A leading structural engineer says New Zealand's whole engineering system may have to be reviewed after last Saturday's roof collapse at Invercargill's Stadium Southland.

Dr Charles Clifton, an associate professor at Auckland University, said a commission of inquiry might be needed, similar to one in Canada after the opening-day collapse of the Station Square shopping centre roof in Burnaby, British Columbia, in 1988.

"We may well be facing our own Station Square coming out of this," he said.

The Southland collapse came after design faults had to be fixed during the construction of Vector Arena and Waitakere Trusts Stadium several years ago.

"Our track record with large long-span roofs has not been particularly good," he said.

Another Auckland structural engineer who wrote an open letter on widespread design faults in 2002, John Scarry, said the situation had worsened since then.

"There has to be a change of legislation and something like an engineering commission set up to sort things out from first principles," he said.

But the Institution of Professional Engineers (Ipenz) board, which met in Auckland yesterday, warned against jumping to conclusions before the full facts about the Southland collapse were known.

Chief executive Andrew Cleland said Ipenz was waiting for investigations by the Department of Building and Housing's chief engineer Mike Stannard and Graham Cole, a local engineer appointed by Invercargill Mayor Tim Shadbolt.

Building Minister Maurice Williamson visited the collapsed stadium yesterday and was reported as saying that the roof complied with the building standard for snow load that was in place when it was built in 2000.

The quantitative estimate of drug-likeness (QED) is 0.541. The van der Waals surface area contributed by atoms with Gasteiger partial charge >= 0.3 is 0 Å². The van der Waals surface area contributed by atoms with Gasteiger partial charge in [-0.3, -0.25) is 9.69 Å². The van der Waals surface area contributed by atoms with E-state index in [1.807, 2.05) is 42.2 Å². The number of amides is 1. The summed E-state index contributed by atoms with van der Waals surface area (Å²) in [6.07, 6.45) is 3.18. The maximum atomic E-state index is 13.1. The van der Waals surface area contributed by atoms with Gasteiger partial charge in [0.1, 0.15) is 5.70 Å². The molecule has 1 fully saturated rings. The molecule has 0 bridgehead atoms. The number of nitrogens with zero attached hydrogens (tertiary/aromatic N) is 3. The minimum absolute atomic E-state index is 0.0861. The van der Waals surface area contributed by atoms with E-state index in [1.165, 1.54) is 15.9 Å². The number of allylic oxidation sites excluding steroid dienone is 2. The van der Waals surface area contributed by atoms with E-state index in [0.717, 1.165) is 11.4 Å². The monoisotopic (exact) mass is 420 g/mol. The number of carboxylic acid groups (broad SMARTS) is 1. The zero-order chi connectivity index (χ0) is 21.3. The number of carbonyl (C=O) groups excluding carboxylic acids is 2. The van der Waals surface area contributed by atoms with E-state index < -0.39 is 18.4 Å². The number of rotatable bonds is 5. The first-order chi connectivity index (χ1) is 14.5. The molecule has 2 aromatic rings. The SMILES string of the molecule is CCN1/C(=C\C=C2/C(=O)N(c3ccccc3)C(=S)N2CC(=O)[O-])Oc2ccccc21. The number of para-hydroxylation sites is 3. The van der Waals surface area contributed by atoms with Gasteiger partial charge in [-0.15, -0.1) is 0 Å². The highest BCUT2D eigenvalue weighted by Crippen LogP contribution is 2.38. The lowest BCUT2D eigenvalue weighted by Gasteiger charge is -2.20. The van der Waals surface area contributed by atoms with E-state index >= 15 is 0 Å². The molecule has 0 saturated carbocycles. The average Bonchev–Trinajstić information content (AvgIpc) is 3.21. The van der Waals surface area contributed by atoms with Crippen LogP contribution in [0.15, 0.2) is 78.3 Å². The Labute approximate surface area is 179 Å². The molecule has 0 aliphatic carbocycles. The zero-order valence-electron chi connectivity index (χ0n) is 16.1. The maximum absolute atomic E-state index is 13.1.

The standard was upgraded with higher requirements which took effect in 2008.

Dr Cleland said the MetService would need to determine the likely weight of the snow on the stadium roof, and the amount of wind which could have heaped the snow on certain parts of the roof, after what was said to be the area's heaviest snowfall in 50 years.

Ipenz president Garry Macdonald said yesterday's board meeting discussed whether the snow loading code should be reviewed in the light of the weekend's extreme conditions.

Dr Clifton said he believed the investigations were likely to find that the stadium was poorly designed or built, or both.

"If this stadium collapse is found to be the result of significant design errors or procedural errors or both, then I think we will probably get the review that John [Scarry] has been pushing for for some time. It's a high-profile building and there will be forced on to the profession a review of the whole system."

Dr Clifton said many engineers were quoting such low fees to get work that they could not provide the design and monitoring required to make sure buildings were safe.

"In quite a few designs fees are too low to provide the level of resources and service that the project requires, and it is generally known that we are operating at a minimum or less-than-sustainable fees level," he said.

He said some engineering firms also failed to give new graduates the on-the-job training and mentoring required to put their academic training into practice.